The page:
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April 18, 2006

The Bobs provide rhapsodic fun at the Opera House

Napa Valley Register (CA)

Not exactly what you'd expect to find in an opera house, The Bobs do, however, use the voice to get their message across. Combining vocal mastery with irreverent humor, this quartet of Bay Area musicians is, without doubt, at the top of the list of a cappella ensembles performing and recording in America today.

If there is a single group that really helped jump start the a cappella movement -- as well as give new perception to the genre -- it's the Bobs. Using self-deprecating humor -- and with tongues planted firmly in cheeks -- the Bobs have been packing venues for more than two decades with programs that feature clever cover songs and a wealth of outrageous originals.

An eclectic a cappella quartet launched in Berkeley 25 years ago, the Bobs have delighted a loyal group of fans (and earned many new ones) with their witty fare, which includes audacious covers of such classics as Jimi Hendrix's "Purple Haze" and Cream's "White Room." Having performed only once previously in wine country -- as part of the madcap Monday night concert series booked by Richard Miami at Domaine Chandon -- the Bobs returned to the Napa Valley last Saturday night in support of their latest recording, "Rhapsody in Bob."

While the a cappella hipsters did launch a rhapsodic episode at the Napa Valley Opera House with a George Gershwin classic, it was the quartet's menu of rock 'n' roll classics -- such as the Coasters' "Searchin'" and Sam "the Sham" & the Pharaohs' "Little Red Riding Hood" -- and deliciously clever originals -- the bumpersticker-inspired "Kill Your Television" and a new singalong favorite, "There's a Nose Ring in My Soup" -- that prompted the loudest cheers at the nearly sold-out Napa Valley Opera House.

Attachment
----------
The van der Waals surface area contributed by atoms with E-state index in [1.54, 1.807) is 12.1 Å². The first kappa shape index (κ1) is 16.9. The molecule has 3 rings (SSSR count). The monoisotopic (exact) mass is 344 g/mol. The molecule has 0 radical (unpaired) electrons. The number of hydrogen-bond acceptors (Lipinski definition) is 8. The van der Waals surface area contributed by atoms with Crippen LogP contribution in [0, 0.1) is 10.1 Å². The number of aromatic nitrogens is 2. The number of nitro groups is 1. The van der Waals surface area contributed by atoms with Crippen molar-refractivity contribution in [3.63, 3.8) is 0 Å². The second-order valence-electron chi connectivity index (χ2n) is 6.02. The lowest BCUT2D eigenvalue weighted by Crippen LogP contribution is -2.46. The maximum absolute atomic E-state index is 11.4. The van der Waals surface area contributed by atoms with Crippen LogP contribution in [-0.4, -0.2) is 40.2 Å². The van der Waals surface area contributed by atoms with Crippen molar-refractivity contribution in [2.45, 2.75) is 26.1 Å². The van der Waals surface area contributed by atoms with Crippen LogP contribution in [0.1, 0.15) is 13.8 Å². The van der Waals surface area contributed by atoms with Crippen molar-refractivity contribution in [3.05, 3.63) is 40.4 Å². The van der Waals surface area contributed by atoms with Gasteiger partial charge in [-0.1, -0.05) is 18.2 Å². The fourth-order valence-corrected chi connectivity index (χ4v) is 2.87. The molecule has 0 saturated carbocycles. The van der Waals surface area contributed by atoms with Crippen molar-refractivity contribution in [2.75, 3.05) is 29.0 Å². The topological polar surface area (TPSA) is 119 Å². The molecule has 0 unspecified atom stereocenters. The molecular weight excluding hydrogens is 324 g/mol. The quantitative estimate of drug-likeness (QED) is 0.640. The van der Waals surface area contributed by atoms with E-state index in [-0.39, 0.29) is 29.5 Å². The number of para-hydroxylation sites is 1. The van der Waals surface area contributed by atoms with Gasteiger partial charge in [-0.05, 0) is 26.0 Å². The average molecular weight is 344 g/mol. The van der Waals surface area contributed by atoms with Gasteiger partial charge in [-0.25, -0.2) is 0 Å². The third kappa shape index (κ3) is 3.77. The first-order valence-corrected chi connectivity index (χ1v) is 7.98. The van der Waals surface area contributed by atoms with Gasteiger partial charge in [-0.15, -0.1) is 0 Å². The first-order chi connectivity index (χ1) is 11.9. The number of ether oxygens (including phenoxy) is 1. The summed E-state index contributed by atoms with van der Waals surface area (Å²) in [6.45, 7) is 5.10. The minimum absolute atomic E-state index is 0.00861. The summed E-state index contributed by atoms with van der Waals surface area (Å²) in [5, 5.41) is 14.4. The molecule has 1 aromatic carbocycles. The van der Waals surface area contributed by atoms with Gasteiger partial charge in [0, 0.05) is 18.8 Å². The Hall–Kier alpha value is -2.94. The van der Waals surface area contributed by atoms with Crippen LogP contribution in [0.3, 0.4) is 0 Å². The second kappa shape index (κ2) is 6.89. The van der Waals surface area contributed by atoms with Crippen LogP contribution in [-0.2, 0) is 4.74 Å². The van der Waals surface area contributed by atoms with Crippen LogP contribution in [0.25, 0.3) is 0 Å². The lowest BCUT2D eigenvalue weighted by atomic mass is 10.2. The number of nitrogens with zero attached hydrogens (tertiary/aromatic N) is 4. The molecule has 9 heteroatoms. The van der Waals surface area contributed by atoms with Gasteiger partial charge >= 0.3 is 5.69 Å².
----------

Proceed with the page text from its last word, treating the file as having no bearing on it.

While two of its founding members remain -- resounding basso profundo Richard (Bob) Greene and puckish Matthew (Bob) Stull -- the ensemble benefits these days from the talents of Amy (Bob) Engelhardt, a Berklee School of Music grad who's held down the femme-Bob slot since 1998. The group's newest -- and tallest -- member, Dan (Bob) Schumacher, was recuperating Saturday from a bug that laid him low. A fine replacement was another long drink of water, Eric Bradley, on loan from the O.K. Chorale.

Performance highlights included a brilliant original from the ensemble's early days, "Through The Wall," a cogent take on urban living; Greene's rousing bass voice on a gospel-tinged song, "Pounded on a Rock," about love and laundry; and a madrigal setting of the Doors' "Light My Fire."

The evening's featured work was Gershwin's celebrated "Rhapsody in Blue." Featured guest for this reading was pianist Bob Malone. The Bobs performed all the orchestral parts as well as sight gags, like having Engelhardt serve as page turner for the pianist. If you can imagine Jerry Lee Lewis banging out this Gershwin classic, then that's the impression one came away with. The Bobs did quite well as instrumentalists, particularly in the work's final passages. This was, as the Bobs remind us, "fun with music."

The Bobs are truly in a league of their own. Getting reacquainted with this exceptional vocal ensemble made for a most enjoyable evening.

Posted by acapnews at April 18, 2006 12:05 AM